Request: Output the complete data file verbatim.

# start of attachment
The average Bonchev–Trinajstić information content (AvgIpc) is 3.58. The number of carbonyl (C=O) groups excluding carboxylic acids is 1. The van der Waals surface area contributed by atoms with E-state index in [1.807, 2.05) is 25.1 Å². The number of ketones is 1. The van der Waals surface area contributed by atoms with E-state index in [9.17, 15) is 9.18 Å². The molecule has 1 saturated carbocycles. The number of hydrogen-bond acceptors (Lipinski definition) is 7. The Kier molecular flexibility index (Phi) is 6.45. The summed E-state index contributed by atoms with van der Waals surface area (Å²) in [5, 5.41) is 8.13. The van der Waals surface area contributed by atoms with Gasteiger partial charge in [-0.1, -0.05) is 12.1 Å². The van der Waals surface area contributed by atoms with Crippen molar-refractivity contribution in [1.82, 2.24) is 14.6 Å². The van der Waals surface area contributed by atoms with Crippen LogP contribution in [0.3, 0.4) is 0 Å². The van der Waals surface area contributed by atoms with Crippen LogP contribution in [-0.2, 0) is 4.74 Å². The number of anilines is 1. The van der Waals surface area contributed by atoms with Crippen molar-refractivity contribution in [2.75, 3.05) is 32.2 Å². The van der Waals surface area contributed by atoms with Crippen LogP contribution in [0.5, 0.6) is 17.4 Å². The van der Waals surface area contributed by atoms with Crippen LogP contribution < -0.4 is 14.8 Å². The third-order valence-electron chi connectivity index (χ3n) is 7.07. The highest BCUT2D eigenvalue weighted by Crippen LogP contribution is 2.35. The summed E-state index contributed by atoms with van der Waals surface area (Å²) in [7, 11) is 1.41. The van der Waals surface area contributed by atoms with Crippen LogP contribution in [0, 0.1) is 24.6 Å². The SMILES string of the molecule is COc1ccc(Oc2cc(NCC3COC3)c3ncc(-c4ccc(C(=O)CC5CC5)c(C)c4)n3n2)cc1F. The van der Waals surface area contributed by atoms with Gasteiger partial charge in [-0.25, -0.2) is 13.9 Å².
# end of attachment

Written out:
The average Bonchev–Trinajstić information content (AvgIpc) is 3.58. The number of carbonyl (C=O) groups excluding carboxylic acids is 1. The van der Waals surface area contributed by atoms with E-state index in [1.807, 2.05) is 25.1 Å². The number of ketones is 1. The van der Waals surface area contributed by atoms with E-state index in [9.17, 15) is 9.18 Å². The molecule has 1 saturated carbocycles. The number of hydrogen-bond acceptors (Lipinski definition) is 7. The Kier molecular flexibility index (Phi) is 6.45. The summed E-state index contributed by atoms with van der Waals surface area (Å²) in [5, 5.41) is 8.13. The van der Waals surface area contributed by atoms with Gasteiger partial charge in [-0.1, -0.05) is 12.1 Å². The van der Waals surface area contributed by atoms with Crippen molar-refractivity contribution in [1.82, 2.24) is 14.6 Å². The van der Waals surface area contributed by atoms with Crippen LogP contribution in [0.3, 0.4) is 0 Å². The van der Waals surface area contributed by atoms with Crippen LogP contribution in [-0.2, 0) is 4.74 Å². The number of anilines is 1. The van der Waals surface area contributed by atoms with Crippen molar-refractivity contribution in [2.75, 3.05) is 32.2 Å². The van der Waals surface area contributed by atoms with Crippen LogP contribution in [0.5, 0.6) is 17.4 Å². The van der Waals surface area contributed by atoms with Crippen LogP contribution < -0.4 is 14.8 Å². The third-order valence-electron chi connectivity index (χ3n) is 7.07. The highest BCUT2D eigenvalue weighted by Crippen LogP contribution is 2.35. The summed E-state index contributed by atoms with van der Waals surface area (Å²) in [7, 11) is 1.41. The van der Waals surface area contributed by atoms with Crippen LogP contribution in [0, 0.1) is 24.6 Å². The SMILES string of the molecule is COc1ccc(Oc2cc(NCC3COC3)c3ncc(-c4ccc(C(=O)CC5CC5)c(C)c4)n3n2)cc1F. The van der Waals surface area contributed by atoms with Gasteiger partial charge in [-0.25, -0.2) is 13.9 Å².